by Jacob on Aug 3, 2012 4:55 pm • linkreport

If you really want to claim that speed cameras are soley a safety measure....

It would help if you could point to at least one person who is making this claim. Even Cheh admitted on the Kojo Namdi show this afternoon that it's both a safety measure and a revenue generator.

Again, could you maybe point to a single politician (or even a private citizen in these comments) who's arguing that revenue has nothing to do with it?

by oboe on Aug 3, 2012 4:59 pm • linkreport

Sigh...Does everyone here realize that the point of Well's committee is to LOWER the fines? So if you think this is all about revenue (and that that is bad), then you should be celebrating this effort - since it will lower revenue.

by David C on Aug 3, 2012 4:59 pm • linkreport

"Incorrect. People who can't afford insurance won't pay the penalty. And those who pay the penalty will pay based on their income. In 2014, for example, the penalty is the higher of $95 or 1.0% of taxable income with a maximum $285 (=3x$95) per household."

alright, then maybe SCOTUS won't ban it.

"especially in a region where there are car lite folks who have a more expensive than their neighbor, who has multiple slightly cheaper vehicles."

"Is that true? I think wealthier people tend to have more expensive cars, but I'd love to see some data on this."

On average. Remember the statistician who drowned in a river with an average depth of two feet? There are certainly car lite folks in DC, in N Arlington, etc with ONE high end SUV. I know a family in Fairfax, OTOH with six, count em six, cars, ranging in age and quality (they dont like to trade in cars for some reason). That may be extreme, but you get the idea. Value of one car is at best a proxy for value of the cars a family owns, and that is of course only a proxy for total wealth.

"No. Points would be fine with me. I'm just throwing out another option."

I think points achieve the severity goal, and would be much less controversial.

"I've got no problem with that. The 53 foot semi driver SHOULD have a higher incentive to be safe."

Okay, a brand new 53 foot specialized semi, vs an old 53 ft dry van semi. A spiffed out van in a competitive business, vs an old beater van in a high margin business. The VALUE of the vehicle is not relevant to ability to pay. Its arbitrary - you could as well fine people bases on how many windows their vehicle has.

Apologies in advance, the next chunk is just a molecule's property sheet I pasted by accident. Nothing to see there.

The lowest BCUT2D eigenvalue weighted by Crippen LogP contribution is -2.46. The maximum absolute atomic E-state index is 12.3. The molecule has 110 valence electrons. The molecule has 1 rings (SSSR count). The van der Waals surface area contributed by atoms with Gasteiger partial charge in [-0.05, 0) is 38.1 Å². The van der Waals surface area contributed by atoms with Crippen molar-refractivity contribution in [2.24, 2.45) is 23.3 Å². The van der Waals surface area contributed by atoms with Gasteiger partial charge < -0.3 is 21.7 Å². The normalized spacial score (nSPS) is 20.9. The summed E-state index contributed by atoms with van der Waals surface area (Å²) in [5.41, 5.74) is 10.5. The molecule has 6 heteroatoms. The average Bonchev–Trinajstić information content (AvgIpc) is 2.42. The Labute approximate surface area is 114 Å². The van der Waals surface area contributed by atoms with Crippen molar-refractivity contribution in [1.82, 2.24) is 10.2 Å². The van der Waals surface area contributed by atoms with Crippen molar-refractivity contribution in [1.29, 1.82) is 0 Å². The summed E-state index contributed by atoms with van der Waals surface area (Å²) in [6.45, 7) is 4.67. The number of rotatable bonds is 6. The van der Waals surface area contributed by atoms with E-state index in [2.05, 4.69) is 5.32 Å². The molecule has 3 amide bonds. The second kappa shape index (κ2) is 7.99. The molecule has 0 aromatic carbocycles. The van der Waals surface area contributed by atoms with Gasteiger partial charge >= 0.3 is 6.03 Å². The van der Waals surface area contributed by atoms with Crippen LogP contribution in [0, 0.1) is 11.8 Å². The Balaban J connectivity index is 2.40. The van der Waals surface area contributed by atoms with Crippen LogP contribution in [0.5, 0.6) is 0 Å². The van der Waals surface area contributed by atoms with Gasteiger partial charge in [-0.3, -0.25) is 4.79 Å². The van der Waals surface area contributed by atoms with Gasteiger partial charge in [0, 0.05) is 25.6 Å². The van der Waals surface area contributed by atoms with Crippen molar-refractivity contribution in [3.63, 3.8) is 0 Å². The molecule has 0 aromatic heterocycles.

by AWalkerInTheCity on Aug 3, 2012 5:08 pm • linkreport

Okay, a brand new 53 foot specialized semi, vs an old 53 ft dry van semi. A spiffed out van in a competitive business, vs an old beater van in a high margin business. The VALUE of the vehicle is not relevant to ability to pay. Its arbitrary - you could as well fine people bases on how many windows their vehicle has.

Good points. While we're in the process of drawing up legislation, I say you hit commercial vehicles with the corporate rate, which is the same as the maximum penalty. Charge it to the company. I see enough commercial vehicles driving like a-holes on Capitol Hill; it would be nice if their employers (or owner operators, obviously) were given some incentive to behave professionally.

by oboe on Aug 3, 2012 5:14 pm • linkreport

People who can't afford insurance won't pay the penalty. And those who pay the penalty will pay based on their income.

Point taken..well sorta. I didn't read your comment correctly. The individual mandate itself is not a tax. Instead, it's a mandate requiring everyone to get insurance. The court ruled that the gov't had a right to tax those who do not. It did not rule that the tax should be income-based. The healthcare law did.

So I guess what I should've said was, "outside of those who will get it essentially for free" everyone else above that threshold will be taxed if they can't show that they have insurance. The mandate itself is not an income-based tax.

by HogWash on Aug 3, 2012 5:25 pm • linkreport

" While we're in the process of drawing up legislation, I say you hit commercial vehicles with the corporate rate, which is the same as the maximum penalty. "